# Two adjacent vertices in a polytope uniquely minimize some linear form

In linear programming, if we model the solution as a polytope, every vertex is a solution.

I'm trying to prove the following statement:

If $x$ and $y$ are two solutions with $n-1$ joint constraints, there exists a solution vector $c$ such that, for each $v\in P$ (the polytope of the problem) that is different from $x$ and from $y$, we have $\langle c,x\rangle = \langle c,y\rangle < \langle c,z\rangle$.

Basically, this means that only $x$ and $y$ are the optimal solutions for the problem. But why is it true? And what is the vector $c$ that exists here?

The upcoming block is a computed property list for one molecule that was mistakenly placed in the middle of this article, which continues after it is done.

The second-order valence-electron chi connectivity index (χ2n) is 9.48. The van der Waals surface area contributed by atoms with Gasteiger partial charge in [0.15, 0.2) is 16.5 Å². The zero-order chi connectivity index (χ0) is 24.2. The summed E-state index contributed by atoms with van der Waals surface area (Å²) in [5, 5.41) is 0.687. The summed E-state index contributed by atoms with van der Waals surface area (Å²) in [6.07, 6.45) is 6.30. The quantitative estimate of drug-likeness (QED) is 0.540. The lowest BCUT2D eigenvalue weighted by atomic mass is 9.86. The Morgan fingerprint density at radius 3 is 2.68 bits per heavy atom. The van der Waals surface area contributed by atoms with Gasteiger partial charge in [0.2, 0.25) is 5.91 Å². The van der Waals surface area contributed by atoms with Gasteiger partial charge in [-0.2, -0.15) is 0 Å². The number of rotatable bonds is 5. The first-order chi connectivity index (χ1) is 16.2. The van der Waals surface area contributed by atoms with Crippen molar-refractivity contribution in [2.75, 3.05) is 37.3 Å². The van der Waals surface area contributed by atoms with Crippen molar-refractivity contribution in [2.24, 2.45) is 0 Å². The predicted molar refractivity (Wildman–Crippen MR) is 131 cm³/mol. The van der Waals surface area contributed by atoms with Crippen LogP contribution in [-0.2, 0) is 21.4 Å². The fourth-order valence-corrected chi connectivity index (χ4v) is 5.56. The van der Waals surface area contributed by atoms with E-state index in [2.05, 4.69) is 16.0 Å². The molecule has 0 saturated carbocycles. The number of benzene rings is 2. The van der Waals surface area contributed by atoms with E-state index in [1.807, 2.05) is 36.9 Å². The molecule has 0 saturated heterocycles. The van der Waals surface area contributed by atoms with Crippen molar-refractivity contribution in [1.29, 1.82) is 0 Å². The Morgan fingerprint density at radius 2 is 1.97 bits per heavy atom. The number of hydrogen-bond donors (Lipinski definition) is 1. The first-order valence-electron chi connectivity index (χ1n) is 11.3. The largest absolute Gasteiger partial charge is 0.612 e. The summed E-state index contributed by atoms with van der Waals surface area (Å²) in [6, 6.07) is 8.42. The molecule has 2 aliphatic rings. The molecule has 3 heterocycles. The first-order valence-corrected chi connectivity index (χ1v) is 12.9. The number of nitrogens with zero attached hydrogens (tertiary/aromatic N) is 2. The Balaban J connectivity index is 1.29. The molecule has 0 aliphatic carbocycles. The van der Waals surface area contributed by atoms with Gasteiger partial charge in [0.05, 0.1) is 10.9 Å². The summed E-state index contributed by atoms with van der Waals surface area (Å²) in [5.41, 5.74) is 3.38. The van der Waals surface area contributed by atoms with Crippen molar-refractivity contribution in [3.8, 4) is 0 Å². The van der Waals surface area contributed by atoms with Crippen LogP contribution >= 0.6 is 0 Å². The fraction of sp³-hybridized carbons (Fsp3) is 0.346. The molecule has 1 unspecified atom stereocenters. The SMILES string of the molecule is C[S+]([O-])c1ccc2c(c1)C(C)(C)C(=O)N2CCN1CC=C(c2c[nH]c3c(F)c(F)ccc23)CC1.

• I can't quite figure out your question, but in any case I suggest asking your TA or professor. – Yuval Filmus Dec 21 '16 at 15:51
• Hint: try getting an intuition from the 2D case. Generalizing to more dimensions is not too difficult once you understand the 2D solution to your problem. – adrianN Dec 21 '16 at 15:54
• @YuvalFilmus When you see text that doesn't make sense but includes one of < and >, it's a good tip is to take a look at the source. Often, it means the asker has included mathematics outside $...$ and the parser has treated random chunks of it as HTML tags and discarded them. – David Richerby Dec 21 '16 at 17:30
• Try generalizing the proof that for any solution $x$ there exists a solution vector $c$ such that $\langle c,x \rangle < \langle c,z \rangle$ for all $z \neq x$ in the polytope. – Yuval Filmus Dec 21 '16 at 19:18
• thanks guys , great intuition . i'm taking this to account . i'll – ChenSho Dec 22 '16 at 12:46